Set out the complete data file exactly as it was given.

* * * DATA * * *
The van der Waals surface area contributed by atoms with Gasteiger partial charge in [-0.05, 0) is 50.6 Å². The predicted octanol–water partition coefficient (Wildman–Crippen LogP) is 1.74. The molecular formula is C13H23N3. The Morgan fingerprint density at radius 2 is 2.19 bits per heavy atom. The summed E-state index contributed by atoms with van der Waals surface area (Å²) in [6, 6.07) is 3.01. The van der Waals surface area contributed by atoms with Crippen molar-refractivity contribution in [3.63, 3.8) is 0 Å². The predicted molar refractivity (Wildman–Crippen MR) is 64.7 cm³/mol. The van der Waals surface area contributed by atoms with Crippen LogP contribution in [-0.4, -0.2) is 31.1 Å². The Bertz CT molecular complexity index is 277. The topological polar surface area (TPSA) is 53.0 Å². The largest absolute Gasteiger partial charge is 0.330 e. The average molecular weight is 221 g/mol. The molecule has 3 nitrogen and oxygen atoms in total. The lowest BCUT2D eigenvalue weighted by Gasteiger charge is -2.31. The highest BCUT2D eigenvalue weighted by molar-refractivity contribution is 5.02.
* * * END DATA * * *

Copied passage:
The van der Waals surface area contributed by atoms with Gasteiger partial charge in [-0.05, 0) is 50.6 Å². The predicted octanol–water partition coefficient (Wildman–Crippen LogP) is 1.74. The molecular formula is C13H23N3. The Morgan fingerprint density at radius 2 is 2.19 bits per heavy atom. The summed E-state index contributed by atoms with van der Waals surface area (Å²) in [6, 6.07) is 3.01. The van der Waals surface area contributed by atoms with Crippen molar-refractivity contribution in [3.63, 3.8) is 0 Å². The predicted molar refractivity (Wildman–Crippen MR) is 64.7 cm³/mol. The van der Waals surface area contributed by atoms with Crippen LogP contribution in [-0.4, -0.2) is 31.1 Å². The Bertz CT molecular complexity index is 277. The topological polar surface area (TPSA) is 53.0 Å². The largest absolute Gasteiger partial charge is 0.330 e. The average molecular weight is 221 g/mol. The molecule has 3 nitrogen and oxygen atoms in total. The lowest BCUT2D eigenvalue weighted by Gasteiger charge is -2.31. The highest BCUT2D eigenvalue weighted by molar-refractivity contribution is 5.02.